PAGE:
In my blog describing VIA Rail Canada’s new Prestige service on its Canadian between Toronto and Montreal, I told you everything about Prestige-class service and nothing about the trip itself. So here it is, fast and dirty.
We got the usual handling on VIA #2, the eastbound Canadian. That is, we took the siding for 95 percent of the opposing freight trains we met. This has always been standard practice. So the variable becomes this: Is Canadian National having a relatively good day, its freights somewhat close to schedule and running without incident? If so, we’ll get a break and the opposing train will be waiting for us when we get to a siding, or will pass as we drift through the siding. Or is CN royally screwed up? This can be the case over much of the winter season, as storms disrupt operations and bone-chilling temperatures inhibit airbrakes from releasing on the two- and three-mile long freights. If CN is in trouble, the Canadian is in double trouble. Freights won’t be waiting for us when we get to the meeting point, and delays to our train multiply. On such occasions the Canadian gets to the other end 14 or so hours late.
Canadian National was in fine fettle for my trip two weeks ago. By day three, we were a mere two and a half hours late leaving Armstrong, Ont., on the CN Caramat Subdivision, 244 miles. The Canadian’s schedule allots almost eight hours for this distance, so you’d think we’d make up a good chunk of time. Here is what really happened:
We make flag stops at Auden (mile 192), Nakina (mile 132) Caramat (mile 78) and Hillsport (mile 42). Figure a delay of ten minutes each stop, including arriving and leaving. That’s 40 lost minutes. Then comes the gauntlet of westbounds: intermodal train 105 at Green (mile 226), a long manifest train at Ferland (mile 214), intermodal train 115 at Cavell (mile 147), our westbound counterpart, VIA train 1, at Otterdale (mile 51) and, finally, intermodal 111 at Lennon (mile 6).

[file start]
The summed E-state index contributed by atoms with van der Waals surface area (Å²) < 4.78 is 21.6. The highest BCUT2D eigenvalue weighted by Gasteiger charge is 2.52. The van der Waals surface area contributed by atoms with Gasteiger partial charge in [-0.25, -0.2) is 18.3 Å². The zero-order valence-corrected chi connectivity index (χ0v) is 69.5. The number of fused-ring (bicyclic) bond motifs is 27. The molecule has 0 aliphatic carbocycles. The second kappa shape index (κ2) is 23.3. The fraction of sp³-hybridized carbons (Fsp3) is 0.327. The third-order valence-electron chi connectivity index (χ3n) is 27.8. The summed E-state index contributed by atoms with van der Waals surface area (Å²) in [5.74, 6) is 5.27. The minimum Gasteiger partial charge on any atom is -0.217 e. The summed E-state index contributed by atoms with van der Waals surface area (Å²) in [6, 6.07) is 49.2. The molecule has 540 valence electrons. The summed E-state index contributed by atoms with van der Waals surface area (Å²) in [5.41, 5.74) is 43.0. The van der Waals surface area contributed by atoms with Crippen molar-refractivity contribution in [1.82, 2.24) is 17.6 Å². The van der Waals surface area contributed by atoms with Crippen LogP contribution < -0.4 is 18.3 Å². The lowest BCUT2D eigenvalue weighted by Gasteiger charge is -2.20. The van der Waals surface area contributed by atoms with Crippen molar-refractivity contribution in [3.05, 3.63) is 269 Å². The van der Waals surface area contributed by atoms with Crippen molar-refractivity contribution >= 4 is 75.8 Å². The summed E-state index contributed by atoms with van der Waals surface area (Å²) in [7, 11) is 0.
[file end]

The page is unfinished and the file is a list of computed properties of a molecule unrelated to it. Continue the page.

Train 111 is a special situation. It leaves Toronto about 1 a.m. every morning for Vancouver, mostly with domestic containers, and answers only to the voice of God. It is not to be stopped or even slowed. So figure a 30-minute delay each time we encounter the train, which is roughly every 12 hours. Today, the terminal at Hornpayne, Ont. (mile 0), which has only three usable tracks, is jammed, so we are held at Lennon, the closest siding, for 111 to arrive in Hornpayne, recrew, and depart. For us, this lasts an hour.
So instead of making up time across the Caramet Sub, we lose 65 minutes. And that’s a good outcome, considering all that went on.
For the record, we reach Toronto Union Station the next day at noon, two and a half hours late, which is the same as ahead of time. A VIA train 2 a couple of trips ahead of us was 14 hours late, and one a trip or two later was reported running seven hours late.
And my thoughts? Just recounting our trudge across the Caramat makes me want to ride the train again.—Fred W. Frailey
P.S.: For you consist freaks (count me as one), here is my train's mouth-watering lineup, behind F40PH locomotives 6451 and 6407: baggage, 2 coaches, Skyline dome A, 3 Manor sleepers, Skyline dome B, diner A, Panorama glass coach lounge (off at Edmonton), 5 Manor sleepers, Skyline dome C, diner B, 2 Chateau Prestige-class sleepers and dome sleeper-observation (Kootenay Park).